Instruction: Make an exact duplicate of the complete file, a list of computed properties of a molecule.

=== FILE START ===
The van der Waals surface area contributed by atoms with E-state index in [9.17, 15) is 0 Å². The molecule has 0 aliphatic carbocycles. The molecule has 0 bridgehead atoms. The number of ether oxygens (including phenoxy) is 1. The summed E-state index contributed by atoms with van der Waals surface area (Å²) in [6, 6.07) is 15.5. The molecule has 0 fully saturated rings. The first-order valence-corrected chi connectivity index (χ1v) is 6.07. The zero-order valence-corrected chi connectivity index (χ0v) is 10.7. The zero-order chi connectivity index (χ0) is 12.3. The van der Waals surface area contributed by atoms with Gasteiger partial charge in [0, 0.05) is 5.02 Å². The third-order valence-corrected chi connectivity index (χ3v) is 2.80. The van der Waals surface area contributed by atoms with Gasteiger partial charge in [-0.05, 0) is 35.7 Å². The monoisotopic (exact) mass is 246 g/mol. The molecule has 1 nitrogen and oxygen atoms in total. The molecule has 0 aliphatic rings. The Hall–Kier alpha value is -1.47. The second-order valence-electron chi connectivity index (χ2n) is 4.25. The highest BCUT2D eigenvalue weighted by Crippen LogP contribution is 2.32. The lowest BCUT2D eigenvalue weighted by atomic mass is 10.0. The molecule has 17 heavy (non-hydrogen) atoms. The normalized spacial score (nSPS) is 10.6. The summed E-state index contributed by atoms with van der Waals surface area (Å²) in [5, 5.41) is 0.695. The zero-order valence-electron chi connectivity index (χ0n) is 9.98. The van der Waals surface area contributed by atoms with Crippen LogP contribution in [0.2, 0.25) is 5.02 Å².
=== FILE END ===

The van der Waals surface area contributed by atoms with E-state index in [9.17, 15) is 0 Å². The molecule has 0 aliphatic carbocycles. The molecule has 0 bridgehead atoms. The number of ether oxygens (including phenoxy) is 1. The summed E-state index contributed by atoms with van der Waals surface area (Å²) in [6, 6.07) is 15.5. The molecule has 0 fully saturated rings. The first-order valence-corrected chi connectivity index (χ1v) is 6.07. The zero-order valence-corrected chi connectivity index (χ0v) is 10.7. The zero-order chi connectivity index (χ0) is 12.3. The van der Waals surface area contributed by atoms with Gasteiger partial charge in [0, 0.05) is 5.02 Å². The third-order valence-corrected chi connectivity index (χ3v) is 2.80. The van der Waals surface area contributed by atoms with Gasteiger partial charge in [-0.05, 0) is 35.7 Å². The monoisotopic (exact) mass is 246 g/mol. The molecule has 1 nitrogen and oxygen atoms in total. The molecule has 0 aliphatic rings. The Hall–Kier alpha value is -1.47. The second-order valence-electron chi connectivity index (χ2n) is 4.25. The highest BCUT2D eigenvalue weighted by Crippen LogP contribution is 2.32. The lowest BCUT2D eigenvalue weighted by atomic mass is 10.0. The molecule has 17 heavy (non-hydrogen) atoms. The normalized spacial score (nSPS) is 10.6. The summed E-state index contributed by atoms with van der Waals surface area (Å²) in [5, 5.41) is 0.695. The zero-order valence-electron chi connectivity index (χ0n) is 9.98. The van der Waals surface area contributed by atoms with Crippen LogP contribution in [0.2, 0.25) is 5.02 Å².